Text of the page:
“It’s constantly looking at service delivery, workforce and public policy, and making sure they are in lockstep,” Sprigg says.

Some of the organizations compete, such as UNC and Duke, but they have agreed to cooperate, pool resources and share information.

“It’s building awareness, and getting people to check their egos at the door for the greater good,” Sprigg says.

Sprigg finds that Carol Woods’ sterling reputation, and not having a “dog in the fight” has helped it become a change agent. Carol Woods had already implemented successful programs to keep people at home. She finds other organizations want a piece of its coordinated, case-management approach working for them as well.

In the first four years, Sprigg reports success. Organizations regularly call her wanting to join the Community Connections efforts. A follow-up survey found that 89 percent of the service providers say that by participating they have learned something new about available services in the community, and 94 percent report they have increased connections with colleagues from other agencies. And 66 percent have increased their partnerships with health providers to improve transitions.

Community Connections’ success has led to an additional grant of $296,000 from The Duke Endowment to continue the initiative for two years, developing best practices and helping sites throughout the state implement evidence-based transitions interventions.

Sprigg explains that many organizations often complain that with current reimbursements and funding they cannot meet the community’s needs.

“We tell them that there is enough money in the system,” she says. “If you can put in a collaborative, preventive model and stop the turnstile back into the hospital, you can save money. There are enough resources in the system, if everyone is willing to augment and not duplicate.”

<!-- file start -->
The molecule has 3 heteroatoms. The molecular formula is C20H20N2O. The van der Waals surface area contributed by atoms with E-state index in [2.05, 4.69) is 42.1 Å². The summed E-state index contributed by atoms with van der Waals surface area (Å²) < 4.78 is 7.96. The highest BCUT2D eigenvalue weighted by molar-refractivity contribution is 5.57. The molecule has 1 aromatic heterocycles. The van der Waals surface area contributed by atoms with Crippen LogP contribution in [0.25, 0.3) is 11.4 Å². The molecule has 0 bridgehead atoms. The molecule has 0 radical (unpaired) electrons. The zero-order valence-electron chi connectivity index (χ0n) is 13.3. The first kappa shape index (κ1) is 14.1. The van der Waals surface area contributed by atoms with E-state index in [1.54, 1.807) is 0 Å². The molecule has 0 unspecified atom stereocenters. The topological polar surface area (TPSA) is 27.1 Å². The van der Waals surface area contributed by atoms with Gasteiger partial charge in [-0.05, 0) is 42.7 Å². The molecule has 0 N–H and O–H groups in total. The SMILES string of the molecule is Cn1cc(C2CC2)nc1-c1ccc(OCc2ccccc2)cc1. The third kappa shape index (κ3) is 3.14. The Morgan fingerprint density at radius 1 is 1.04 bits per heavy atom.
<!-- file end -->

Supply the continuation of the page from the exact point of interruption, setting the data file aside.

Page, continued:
In Oakland, CA, a LeadingAge Leadership Academy fellow is part of an effort to create a community outreach program to help vulnerable populations (such as frail elderly) more easily understand and access community resources. The goals include offering more help to older and disabled adults while reducing the number of calls to 911 for non-life-threatening situations.

  “There are a lot of ‘frequent flyers’ who call 911 after falling and then go to the hospital,” says Donna Murphy, social services coordinator at Sojourner Truth Manor, a HUD 202 affordable housing community in Oakland, CA, part of Christian Church Homes. “Then they are sent home with no resources, no information, and then they fall again.”

Murphy’s original idea for her Action Leadership Project was to reach out to first responders, such as firemen or police officers, and educate them about potential signs of trouble among older citizens. “Maybe when a fireman [answers a call] he sees hoarding and clutter, or an empty refrigerator, and can pass that information on to the right people.  This could reduce the number of hospitalizations and the number of 911 calls.”

Once she began researching her idea, Murphy discovered that the Senior Services Coalition of Alameda County had already begun work on its own “Local Safety Net Initiative,” a program to create a safety net for seniors with the involvement of police and fire departments.  She joined their effort and discovered a lot of allies—from an Oakland City Council member wanting first responders to recognize people about to “fall through the cracks” to other aging-services providers, Meals on Wheels providers and city agencies.

Hayward and San Leandro, two communities adjacent to Oakland, have already launched similar programs, and the coalition Murphy is involved in is trying to replicate the idea in North Oakland, an area home to an estimated 6,500 seniors, more than half of them over age 75.

“We got foundation money to hire a coordinator to put things together and put things into action,” says Murphy. “We’re trying to get all the people who would see an isolated senior, and help them get information and referrals, and know who they can call, who they can go to.”